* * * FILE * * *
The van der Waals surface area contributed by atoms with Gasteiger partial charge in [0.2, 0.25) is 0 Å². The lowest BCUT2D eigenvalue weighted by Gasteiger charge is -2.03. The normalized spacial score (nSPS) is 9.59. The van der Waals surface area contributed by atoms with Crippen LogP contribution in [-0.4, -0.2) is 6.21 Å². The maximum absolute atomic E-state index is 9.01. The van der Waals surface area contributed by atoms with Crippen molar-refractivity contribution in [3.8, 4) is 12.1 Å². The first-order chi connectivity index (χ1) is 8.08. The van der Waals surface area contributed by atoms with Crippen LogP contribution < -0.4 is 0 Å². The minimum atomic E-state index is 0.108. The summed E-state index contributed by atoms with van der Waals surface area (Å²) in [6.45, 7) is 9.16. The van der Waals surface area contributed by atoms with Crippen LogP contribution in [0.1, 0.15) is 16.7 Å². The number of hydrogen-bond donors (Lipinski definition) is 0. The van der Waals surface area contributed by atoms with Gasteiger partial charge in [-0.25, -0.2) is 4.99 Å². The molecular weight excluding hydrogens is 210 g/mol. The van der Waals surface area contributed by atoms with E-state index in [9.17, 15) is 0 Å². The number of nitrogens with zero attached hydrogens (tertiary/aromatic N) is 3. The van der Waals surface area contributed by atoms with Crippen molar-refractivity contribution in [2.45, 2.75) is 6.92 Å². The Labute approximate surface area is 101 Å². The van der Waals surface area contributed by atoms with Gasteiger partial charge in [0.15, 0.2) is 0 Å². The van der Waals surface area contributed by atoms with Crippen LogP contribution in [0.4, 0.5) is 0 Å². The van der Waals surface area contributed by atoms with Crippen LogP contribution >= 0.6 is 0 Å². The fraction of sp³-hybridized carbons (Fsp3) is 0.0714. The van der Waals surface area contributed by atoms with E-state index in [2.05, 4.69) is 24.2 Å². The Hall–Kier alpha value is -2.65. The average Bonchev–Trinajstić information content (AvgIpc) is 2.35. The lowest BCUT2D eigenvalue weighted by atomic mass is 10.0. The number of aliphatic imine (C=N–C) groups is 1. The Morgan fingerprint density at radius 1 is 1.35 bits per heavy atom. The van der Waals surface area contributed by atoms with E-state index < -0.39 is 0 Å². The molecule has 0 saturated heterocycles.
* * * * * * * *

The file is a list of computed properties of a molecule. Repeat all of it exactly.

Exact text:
The van der Waals surface area contributed by atoms with Gasteiger partial charge in [0.2, 0.25) is 0 Å². The lowest BCUT2D eigenvalue weighted by Gasteiger charge is -2.03. The normalized spacial score (nSPS) is 9.59. The van der Waals surface area contributed by atoms with Crippen LogP contribution in [-0.4, -0.2) is 6.21 Å². The maximum absolute atomic E-state index is 9.01. The van der Waals surface area contributed by atoms with Crippen molar-refractivity contribution in [3.8, 4) is 12.1 Å². The first-order chi connectivity index (χ1) is 8.08. The van der Waals surface area contributed by atoms with Crippen LogP contribution < -0.4 is 0 Å². The minimum atomic E-state index is 0.108. The summed E-state index contributed by atoms with van der Waals surface area (Å²) in [6.45, 7) is 9.16. The van der Waals surface area contributed by atoms with Crippen LogP contribution in [0.1, 0.15) is 16.7 Å². The number of hydrogen-bond donors (Lipinski definition) is 0. The van der Waals surface area contributed by atoms with Gasteiger partial charge in [-0.25, -0.2) is 4.99 Å². The molecular weight excluding hydrogens is 210 g/mol. The van der Waals surface area contributed by atoms with E-state index in [9.17, 15) is 0 Å². The number of nitrogens with zero attached hydrogens (tertiary/aromatic N) is 3. The van der Waals surface area contributed by atoms with Crippen molar-refractivity contribution in [2.45, 2.75) is 6.92 Å². The Labute approximate surface area is 101 Å². The van der Waals surface area contributed by atoms with Gasteiger partial charge in [0.15, 0.2) is 0 Å². The van der Waals surface area contributed by atoms with Crippen LogP contribution in [0.4, 0.5) is 0 Å². The van der Waals surface area contributed by atoms with Crippen LogP contribution >= 0.6 is 0 Å². The fraction of sp³-hybridized carbons (Fsp3) is 0.0714. The van der Waals surface area contributed by atoms with E-state index in [2.05, 4.69) is 24.2 Å². The Hall–Kier alpha value is -2.65. The average Bonchev–Trinajstić information content (AvgIpc) is 2.35. The lowest BCUT2D eigenvalue weighted by atomic mass is 10.0. The number of aliphatic imine (C=N–C) groups is 1. The Morgan fingerprint density at radius 1 is 1.35 bits per heavy atom. The van der Waals surface area contributed by atoms with E-state index < -0.39 is 0 Å². The molecule has 0 saturated heterocycles.